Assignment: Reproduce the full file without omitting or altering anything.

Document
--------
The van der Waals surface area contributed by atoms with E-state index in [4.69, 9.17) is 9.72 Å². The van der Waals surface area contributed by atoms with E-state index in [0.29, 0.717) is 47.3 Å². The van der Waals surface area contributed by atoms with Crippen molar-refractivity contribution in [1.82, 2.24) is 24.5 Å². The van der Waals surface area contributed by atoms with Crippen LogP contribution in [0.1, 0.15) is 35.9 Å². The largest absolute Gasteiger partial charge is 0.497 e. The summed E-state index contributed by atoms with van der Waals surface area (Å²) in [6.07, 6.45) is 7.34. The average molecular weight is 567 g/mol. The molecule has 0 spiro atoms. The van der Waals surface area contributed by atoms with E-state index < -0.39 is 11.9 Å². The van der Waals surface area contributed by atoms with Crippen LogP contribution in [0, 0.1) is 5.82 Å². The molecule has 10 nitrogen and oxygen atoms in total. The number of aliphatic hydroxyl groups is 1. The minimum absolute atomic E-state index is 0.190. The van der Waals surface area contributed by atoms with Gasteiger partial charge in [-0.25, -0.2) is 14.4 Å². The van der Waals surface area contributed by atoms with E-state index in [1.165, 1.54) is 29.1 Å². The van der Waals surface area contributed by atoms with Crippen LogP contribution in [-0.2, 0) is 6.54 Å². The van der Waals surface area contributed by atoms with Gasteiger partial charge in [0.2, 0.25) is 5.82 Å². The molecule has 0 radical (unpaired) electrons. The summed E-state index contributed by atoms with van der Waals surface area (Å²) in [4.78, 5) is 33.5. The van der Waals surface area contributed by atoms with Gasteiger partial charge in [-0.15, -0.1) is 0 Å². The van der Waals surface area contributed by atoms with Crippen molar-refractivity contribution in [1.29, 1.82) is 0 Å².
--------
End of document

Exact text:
The van der Waals surface area contributed by atoms with E-state index in [4.69, 9.17) is 9.72 Å². The van der Waals surface area contributed by atoms with E-state index in [0.29, 0.717) is 47.3 Å². The van der Waals surface area contributed by atoms with Crippen molar-refractivity contribution in [1.82, 2.24) is 24.5 Å². The van der Waals surface area contributed by atoms with Crippen LogP contribution in [0.1, 0.15) is 35.9 Å². The largest absolute Gasteiger partial charge is 0.497 e. The summed E-state index contributed by atoms with van der Waals surface area (Å²) in [6.07, 6.45) is 7.34. The average molecular weight is 567 g/mol. The molecule has 0 spiro atoms. The van der Waals surface area contributed by atoms with E-state index < -0.39 is 11.9 Å². The van der Waals surface area contributed by atoms with Crippen LogP contribution in [0, 0.1) is 5.82 Å². The molecule has 10 nitrogen and oxygen atoms in total. The number of aliphatic hydroxyl groups is 1. The minimum absolute atomic E-state index is 0.190. The van der Waals surface area contributed by atoms with Gasteiger partial charge in [-0.25, -0.2) is 14.4 Å². The van der Waals surface area contributed by atoms with E-state index in [1.165, 1.54) is 29.1 Å². The van der Waals surface area contributed by atoms with Crippen LogP contribution in [-0.2, 0) is 6.54 Å². The van der Waals surface area contributed by atoms with Gasteiger partial charge in [0.2, 0.25) is 5.82 Å². The molecule has 0 radical (unpaired) electrons. The summed E-state index contributed by atoms with van der Waals surface area (Å²) in [4.78, 5) is 33.5. The van der Waals surface area contributed by atoms with Gasteiger partial charge in [-0.15, -0.1) is 0 Å². The van der Waals surface area contributed by atoms with Crippen molar-refractivity contribution in [1.29, 1.82) is 0 Å².